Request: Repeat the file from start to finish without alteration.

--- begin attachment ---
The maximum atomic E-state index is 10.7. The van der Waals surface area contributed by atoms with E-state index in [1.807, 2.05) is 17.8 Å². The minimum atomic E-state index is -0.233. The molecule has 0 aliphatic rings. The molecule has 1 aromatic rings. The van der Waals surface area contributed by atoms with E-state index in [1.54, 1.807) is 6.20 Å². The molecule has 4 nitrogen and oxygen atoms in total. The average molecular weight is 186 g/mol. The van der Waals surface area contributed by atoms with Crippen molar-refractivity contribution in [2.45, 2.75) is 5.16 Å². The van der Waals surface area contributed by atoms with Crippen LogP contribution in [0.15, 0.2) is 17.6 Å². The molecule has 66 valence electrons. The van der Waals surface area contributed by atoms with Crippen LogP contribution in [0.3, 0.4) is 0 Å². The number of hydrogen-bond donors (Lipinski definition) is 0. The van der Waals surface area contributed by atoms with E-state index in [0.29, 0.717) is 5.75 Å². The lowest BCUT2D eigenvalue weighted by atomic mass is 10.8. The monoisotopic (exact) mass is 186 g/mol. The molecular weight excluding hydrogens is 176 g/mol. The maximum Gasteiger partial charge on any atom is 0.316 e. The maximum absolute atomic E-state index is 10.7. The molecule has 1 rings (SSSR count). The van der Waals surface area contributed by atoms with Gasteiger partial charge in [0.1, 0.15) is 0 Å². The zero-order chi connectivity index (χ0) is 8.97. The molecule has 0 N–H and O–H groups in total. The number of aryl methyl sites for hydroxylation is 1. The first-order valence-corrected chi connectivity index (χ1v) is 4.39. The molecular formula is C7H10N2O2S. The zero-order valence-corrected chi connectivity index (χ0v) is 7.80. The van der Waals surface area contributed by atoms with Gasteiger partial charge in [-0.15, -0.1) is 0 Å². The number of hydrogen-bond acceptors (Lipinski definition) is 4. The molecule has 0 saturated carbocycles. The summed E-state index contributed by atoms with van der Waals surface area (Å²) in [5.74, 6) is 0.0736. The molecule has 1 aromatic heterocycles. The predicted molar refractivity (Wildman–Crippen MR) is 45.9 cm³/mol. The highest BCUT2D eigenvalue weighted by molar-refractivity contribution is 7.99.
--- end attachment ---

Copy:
The maximum atomic E-state index is 10.7. The van der Waals surface area contributed by atoms with E-state index in [1.807, 2.05) is 17.8 Å². The minimum atomic E-state index is -0.233. The molecule has 0 aliphatic rings. The molecule has 1 aromatic rings. The van der Waals surface area contributed by atoms with E-state index in [1.54, 1.807) is 6.20 Å². The molecule has 4 nitrogen and oxygen atoms in total. The average molecular weight is 186 g/mol. The van der Waals surface area contributed by atoms with Crippen molar-refractivity contribution in [2.45, 2.75) is 5.16 Å². The van der Waals surface area contributed by atoms with Crippen LogP contribution in [0.15, 0.2) is 17.6 Å². The molecule has 66 valence electrons. The van der Waals surface area contributed by atoms with Crippen LogP contribution in [0.3, 0.4) is 0 Å². The number of hydrogen-bond donors (Lipinski definition) is 0. The van der Waals surface area contributed by atoms with E-state index in [0.29, 0.717) is 5.75 Å². The lowest BCUT2D eigenvalue weighted by atomic mass is 10.8. The monoisotopic (exact) mass is 186 g/mol. The molecular weight excluding hydrogens is 176 g/mol. The maximum Gasteiger partial charge on any atom is 0.316 e. The maximum absolute atomic E-state index is 10.7. The molecule has 1 rings (SSSR count). The van der Waals surface area contributed by atoms with Gasteiger partial charge in [0.1, 0.15) is 0 Å². The zero-order chi connectivity index (χ0) is 8.97. The molecule has 0 N–H and O–H groups in total. The number of aryl methyl sites for hydroxylation is 1. The first-order valence-corrected chi connectivity index (χ1v) is 4.39. The molecular formula is C7H10N2O2S. The zero-order valence-corrected chi connectivity index (χ0v) is 7.80. The van der Waals surface area contributed by atoms with Gasteiger partial charge in [-0.15, -0.1) is 0 Å². The number of hydrogen-bond acceptors (Lipinski definition) is 4. The molecule has 0 saturated carbocycles. The summed E-state index contributed by atoms with van der Waals surface area (Å²) in [5.74, 6) is 0.0736. The molecule has 1 aromatic heterocycles. The predicted molar refractivity (Wildman–Crippen MR) is 45.9 cm³/mol. The highest BCUT2D eigenvalue weighted by molar-refractivity contribution is 7.99.